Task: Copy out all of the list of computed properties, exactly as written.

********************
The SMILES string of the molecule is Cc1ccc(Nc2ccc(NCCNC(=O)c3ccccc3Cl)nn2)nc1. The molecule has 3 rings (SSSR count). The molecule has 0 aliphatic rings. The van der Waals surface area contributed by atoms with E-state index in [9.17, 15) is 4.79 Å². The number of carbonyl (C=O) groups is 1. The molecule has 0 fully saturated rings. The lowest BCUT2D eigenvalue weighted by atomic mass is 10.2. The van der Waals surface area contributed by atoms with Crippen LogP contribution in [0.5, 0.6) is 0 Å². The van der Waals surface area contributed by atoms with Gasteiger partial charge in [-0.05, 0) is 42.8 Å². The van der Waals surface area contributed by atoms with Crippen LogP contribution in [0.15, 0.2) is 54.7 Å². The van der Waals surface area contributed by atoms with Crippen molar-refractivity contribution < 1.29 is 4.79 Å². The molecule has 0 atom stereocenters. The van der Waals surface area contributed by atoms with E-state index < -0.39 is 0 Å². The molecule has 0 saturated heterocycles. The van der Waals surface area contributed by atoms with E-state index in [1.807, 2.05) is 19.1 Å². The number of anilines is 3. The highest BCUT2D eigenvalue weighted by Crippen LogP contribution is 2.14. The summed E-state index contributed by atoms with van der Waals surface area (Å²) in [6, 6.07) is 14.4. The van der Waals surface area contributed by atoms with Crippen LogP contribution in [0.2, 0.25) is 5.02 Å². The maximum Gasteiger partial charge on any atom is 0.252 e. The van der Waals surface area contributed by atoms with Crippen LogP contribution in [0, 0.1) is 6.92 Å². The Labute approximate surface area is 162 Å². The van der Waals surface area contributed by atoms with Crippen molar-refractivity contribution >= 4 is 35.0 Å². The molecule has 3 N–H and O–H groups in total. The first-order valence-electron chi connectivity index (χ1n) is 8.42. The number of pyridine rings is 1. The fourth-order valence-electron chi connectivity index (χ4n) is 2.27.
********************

The SMILES string of the molecule is Cc1ccc(Nc2ccc(NCCNC(=O)c3ccccc3Cl)nn2)nc1. The molecule has 3 rings (SSSR count). The molecule has 0 aliphatic rings. The van der Waals surface area contributed by atoms with E-state index in [9.17, 15) is 4.79 Å². The number of carbonyl (C=O) groups is 1. The molecule has 0 fully saturated rings. The lowest BCUT2D eigenvalue weighted by atomic mass is 10.2. The van der Waals surface area contributed by atoms with Crippen LogP contribution in [0.5, 0.6) is 0 Å². The van der Waals surface area contributed by atoms with Gasteiger partial charge in [-0.05, 0) is 42.8 Å². The van der Waals surface area contributed by atoms with Crippen LogP contribution in [0.15, 0.2) is 54.7 Å². The van der Waals surface area contributed by atoms with Crippen molar-refractivity contribution < 1.29 is 4.79 Å². The molecule has 0 atom stereocenters. The van der Waals surface area contributed by atoms with E-state index < -0.39 is 0 Å². The molecule has 0 saturated heterocycles. The van der Waals surface area contributed by atoms with E-state index in [1.807, 2.05) is 19.1 Å². The number of anilines is 3. The highest BCUT2D eigenvalue weighted by Crippen LogP contribution is 2.14. The summed E-state index contributed by atoms with van der Waals surface area (Å²) in [6, 6.07) is 14.4. The van der Waals surface area contributed by atoms with Crippen LogP contribution in [0.2, 0.25) is 5.02 Å². The maximum Gasteiger partial charge on any atom is 0.252 e. The van der Waals surface area contributed by atoms with Crippen LogP contribution in [0, 0.1) is 6.92 Å². The Labute approximate surface area is 162 Å². The van der Waals surface area contributed by atoms with Crippen molar-refractivity contribution >= 4 is 35.0 Å². The molecule has 3 N–H and O–H groups in total. The first-order valence-electron chi connectivity index (χ1n) is 8.42. The number of pyridine rings is 1. The fourth-order valence-electron chi connectivity index (χ4n) is 2.27.